EconomyNorth America

Poll shows Americans more worried about future

Public expectations about the year ahead are bleaker than they’ve been in more than a decade, with Republicans leading the way in adopting gloomier outlooks, according to a new Washington Post-ABC News poll.

A bare 53 percent majority of all Americans are “hopeful” about their lives in 2013; some 44 percent say they are instead more “fearful.” The assessment about what’s in store for the world is even more grim: a record low 40 percent report being hopeful about the next year, with 56 percent saying they are more fearful.

Those personally hopeful numbers are down sharply from four years ago when 63 percent said as much in the wake of President Obama’s historic first election. The trend is even more striking compared to expectations for 2007, before the national economic bubble burst. In December 2006, nearly three-quarters were more hopeful than fearful about the coming year.

Perceptions of a lingering recession, weak economic recovery and fears of falling off the “fiscal cliff” underpin these sagging expectations. Over three quarters think the economy is still in a recession, despite improved economic indicators such as falling unemployment.

The likelihood that the December 31 deadline for Congress and Obama to reach a new budget deal will fall through compounds negative perceptions for the coming year. Some 45 percent think it is likely that Obama and Republicans in Congress will not reach an agreement to avoid the fiscal cliff. Personal fears about the new year rise to 58 percent among those who think this failure is likely to happen.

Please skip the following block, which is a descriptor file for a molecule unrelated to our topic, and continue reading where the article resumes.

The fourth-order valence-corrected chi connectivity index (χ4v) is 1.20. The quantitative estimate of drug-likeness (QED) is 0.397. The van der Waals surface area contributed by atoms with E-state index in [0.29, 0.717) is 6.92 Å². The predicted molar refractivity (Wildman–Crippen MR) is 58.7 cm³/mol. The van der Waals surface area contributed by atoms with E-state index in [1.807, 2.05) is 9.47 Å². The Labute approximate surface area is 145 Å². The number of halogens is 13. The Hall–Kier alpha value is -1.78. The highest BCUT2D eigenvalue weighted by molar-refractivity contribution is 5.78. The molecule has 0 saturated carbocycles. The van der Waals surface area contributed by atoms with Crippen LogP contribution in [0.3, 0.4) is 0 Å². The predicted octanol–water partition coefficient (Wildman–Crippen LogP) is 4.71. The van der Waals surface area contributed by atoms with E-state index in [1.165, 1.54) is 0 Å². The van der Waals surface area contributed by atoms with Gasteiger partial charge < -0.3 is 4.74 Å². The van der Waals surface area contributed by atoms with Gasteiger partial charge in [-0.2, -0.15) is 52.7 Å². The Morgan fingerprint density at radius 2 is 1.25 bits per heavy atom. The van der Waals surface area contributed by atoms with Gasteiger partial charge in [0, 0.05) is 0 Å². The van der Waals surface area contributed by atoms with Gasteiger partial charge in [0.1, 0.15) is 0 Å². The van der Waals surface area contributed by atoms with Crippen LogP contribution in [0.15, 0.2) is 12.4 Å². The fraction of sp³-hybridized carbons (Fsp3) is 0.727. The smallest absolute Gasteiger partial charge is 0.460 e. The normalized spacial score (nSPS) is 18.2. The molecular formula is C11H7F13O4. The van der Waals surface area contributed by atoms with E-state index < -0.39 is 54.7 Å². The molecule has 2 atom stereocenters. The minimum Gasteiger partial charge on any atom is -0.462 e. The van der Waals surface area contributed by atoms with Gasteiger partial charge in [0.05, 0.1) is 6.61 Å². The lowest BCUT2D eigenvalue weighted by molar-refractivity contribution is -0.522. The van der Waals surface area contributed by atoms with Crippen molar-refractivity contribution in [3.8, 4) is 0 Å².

Nearly six in 10 are very concerned about the national economy if a budget agreement is not reached soon. Among those with high level concern, 53 percent are fearful about the future. The Washington Post

Talks between House Republicans and President Obama appeared to reach a dead end last week after Speaker Boehner (R-Ohio)’s “Plan B” tax plan failed to muster enough GOP support in the House.

Boehner said that while he is willing to work with the president, the onus for finding a plan to avoid January’s tax rate hikes and automatic spending cuts now rested with Democrats.

Obama and lawmakers have left Washington for the holidays, but are expected to return later this week.

Overall, Republicans seem more concerned about the future than Democrats. 75 percent of Democrats are hopeful about their personal lives in the next year, with only 25 percent of Republicans feeling the same. Fifty percent of independents say they are hopefully personally.

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